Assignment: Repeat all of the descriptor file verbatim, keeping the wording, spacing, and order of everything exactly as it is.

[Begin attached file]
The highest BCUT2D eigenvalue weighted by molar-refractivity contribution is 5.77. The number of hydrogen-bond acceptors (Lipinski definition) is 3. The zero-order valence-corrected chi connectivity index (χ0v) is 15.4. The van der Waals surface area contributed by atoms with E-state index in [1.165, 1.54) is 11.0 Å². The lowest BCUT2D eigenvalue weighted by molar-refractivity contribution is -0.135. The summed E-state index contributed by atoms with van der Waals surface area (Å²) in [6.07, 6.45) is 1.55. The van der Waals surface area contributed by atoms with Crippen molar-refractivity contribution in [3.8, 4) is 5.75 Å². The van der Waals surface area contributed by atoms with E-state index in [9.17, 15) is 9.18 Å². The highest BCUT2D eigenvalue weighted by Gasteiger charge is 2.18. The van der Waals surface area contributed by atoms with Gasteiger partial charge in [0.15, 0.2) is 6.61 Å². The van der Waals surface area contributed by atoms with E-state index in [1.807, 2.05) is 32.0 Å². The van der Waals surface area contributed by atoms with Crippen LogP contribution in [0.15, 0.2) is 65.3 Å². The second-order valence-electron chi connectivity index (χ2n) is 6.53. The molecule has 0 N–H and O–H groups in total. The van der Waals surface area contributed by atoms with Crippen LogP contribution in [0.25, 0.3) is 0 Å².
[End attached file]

The highest BCUT2D eigenvalue weighted by molar-refractivity contribution is 5.77. The number of hydrogen-bond acceptors (Lipinski definition) is 3. The zero-order valence-corrected chi connectivity index (χ0v) is 15.4. The van der Waals surface area contributed by atoms with E-state index in [1.165, 1.54) is 11.0 Å². The lowest BCUT2D eigenvalue weighted by molar-refractivity contribution is -0.135. The summed E-state index contributed by atoms with van der Waals surface area (Å²) in [6.07, 6.45) is 1.55. The van der Waals surface area contributed by atoms with Crippen molar-refractivity contribution in [3.8, 4) is 5.75 Å². The van der Waals surface area contributed by atoms with E-state index in [9.17, 15) is 9.18 Å². The highest BCUT2D eigenvalue weighted by Gasteiger charge is 2.18. The van der Waals surface area contributed by atoms with Gasteiger partial charge in [0.15, 0.2) is 6.61 Å². The van der Waals surface area contributed by atoms with E-state index in [1.807, 2.05) is 32.0 Å². The van der Waals surface area contributed by atoms with Crippen LogP contribution in [0.15, 0.2) is 65.3 Å². The second-order valence-electron chi connectivity index (χ2n) is 6.53. The molecule has 0 N–H and O–H groups in total. The van der Waals surface area contributed by atoms with Crippen LogP contribution in [0.25, 0.3) is 0 Å².